Robert Drew's Primary reopens an old conundrum: does technological innovation drive cultural change, or does cultural need drive technological innovation? In other words, do inventors work in a cultural vacuum producing stuff people then find a need and a market, or are cultural niches filled by market-incentivized innovators? Whichever side you agree with, there's no question that Primary is a landmark in film history, marking a place where our expectations about what a film should be changed in tandem with the way we make them.
The innovation was a portable camera that allowed photographers to more or less unobtrusively immerse themselves in events, recording without distinction the mundane and the monumental. More or less because, in fact, though certainly smaller and lighter than previous pro-grade equipment, the cameras used by Drew and his gang of photographers looked like snub-nosed bazookas and probably weighed about the same.
The cultural niche that Primary was arguably the first to fill was a need for immersive journalism. Television had given viewers a taste they couldn't get out of their mouths, however rotten the taste would eventually become: the need to voyeuristically participate in the quotidian of other people's lives. The other person, in this case, was John F. Kennedy campaigning in Wisconsin against Hubert Humphrey for the chance to run as the Democratic candidate for president, making this first taste of American immersive cinema veritÚ irresistible.
The taste becomes rotten when you consider that portable motion photography made possible The Real World in the 1990s and the tsunami of reality TV after that. That's not Primary's fault anymore than Hunter S. Thompson's gonzo journalism is to its credit. Robert Drew and his collaborators moved primacy in the documentary filmmaking process away from the script and onto the camera, so it seems unlikely that anyone titillated by so-called reality TV, so heavily conscripted by the master narratives of spectacle, is going to find Primary watchable. Even to an ardent film lover, it's tedious in the extreme in only the way the na´ve beginnings of something (the steady uptick of on-the-spot news) we are now so sophisticatedly inured with can be.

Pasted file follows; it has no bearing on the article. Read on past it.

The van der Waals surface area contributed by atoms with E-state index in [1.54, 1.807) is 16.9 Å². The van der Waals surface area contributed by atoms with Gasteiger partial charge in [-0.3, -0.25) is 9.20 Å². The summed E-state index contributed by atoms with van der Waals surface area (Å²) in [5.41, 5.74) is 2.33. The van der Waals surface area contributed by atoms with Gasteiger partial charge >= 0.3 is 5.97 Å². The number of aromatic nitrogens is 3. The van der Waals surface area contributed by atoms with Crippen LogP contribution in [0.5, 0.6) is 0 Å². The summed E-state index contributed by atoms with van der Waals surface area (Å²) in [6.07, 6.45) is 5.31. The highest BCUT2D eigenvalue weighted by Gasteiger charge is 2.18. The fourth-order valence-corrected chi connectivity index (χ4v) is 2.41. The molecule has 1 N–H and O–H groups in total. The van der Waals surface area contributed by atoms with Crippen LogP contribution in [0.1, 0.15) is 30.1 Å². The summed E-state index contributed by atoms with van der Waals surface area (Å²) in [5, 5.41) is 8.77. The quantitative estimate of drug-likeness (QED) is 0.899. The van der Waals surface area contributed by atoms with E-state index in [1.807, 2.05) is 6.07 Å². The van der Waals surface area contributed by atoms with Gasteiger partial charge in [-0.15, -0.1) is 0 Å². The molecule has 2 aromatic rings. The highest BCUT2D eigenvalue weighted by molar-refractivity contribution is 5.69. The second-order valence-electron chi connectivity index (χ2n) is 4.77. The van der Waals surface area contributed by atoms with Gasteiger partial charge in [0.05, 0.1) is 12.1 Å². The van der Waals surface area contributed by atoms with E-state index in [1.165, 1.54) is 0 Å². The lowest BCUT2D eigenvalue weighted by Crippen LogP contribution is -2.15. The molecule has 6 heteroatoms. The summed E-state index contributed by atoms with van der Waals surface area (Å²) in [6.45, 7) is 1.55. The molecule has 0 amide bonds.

For all that, Primary is essential, for historians and filmmakers certainly, but also for anyone concerned with the psychology of perception and the reception of images. For just as surrealism, in a more or less "secret history" kind of way, changed expectations about the presentation of still images (especially as used in advertising), so too did immersive journalism and portable equipment change the presentation of moving images.
Primary's contributing photographers Richard Leacock, D.A. Pennebaker and Albert Maysles are all pioneers of American documentary film style. Pennebaker went on to make Don't Look Back with Bob Dylan, Ziggy Stardust with Bowie, and the concert film Down from the Mountain that followed the Grammy-award winning soundtrack for the Coen brothers' O Brother, Where Art Thou? Albert Maysles, along with his brother David, made Gimme Shelter with the Rolling Stones, as well as one of the documentary genre's most touted examples of all around goodness, Grey Gardens (famous especially for its weird primary characters and gorgeous photography).
All three Kennedy films in the Drew collection are presented in rich context requiring two DVDs to present. Especially for aspiring documentary filmmakers and historians of the art and ethics of filmmaking, the commentaries by Drew and Leacock, along with two additional short films, provide a wealth of detail and insight that re-illuminate these early classics of immersive journalism.
Director and photographer commentary on Primary and Crisis; short features: 30/15: 30 Years of Robert Drew Filmmaking and The Originators; filmmaker biography and statement.
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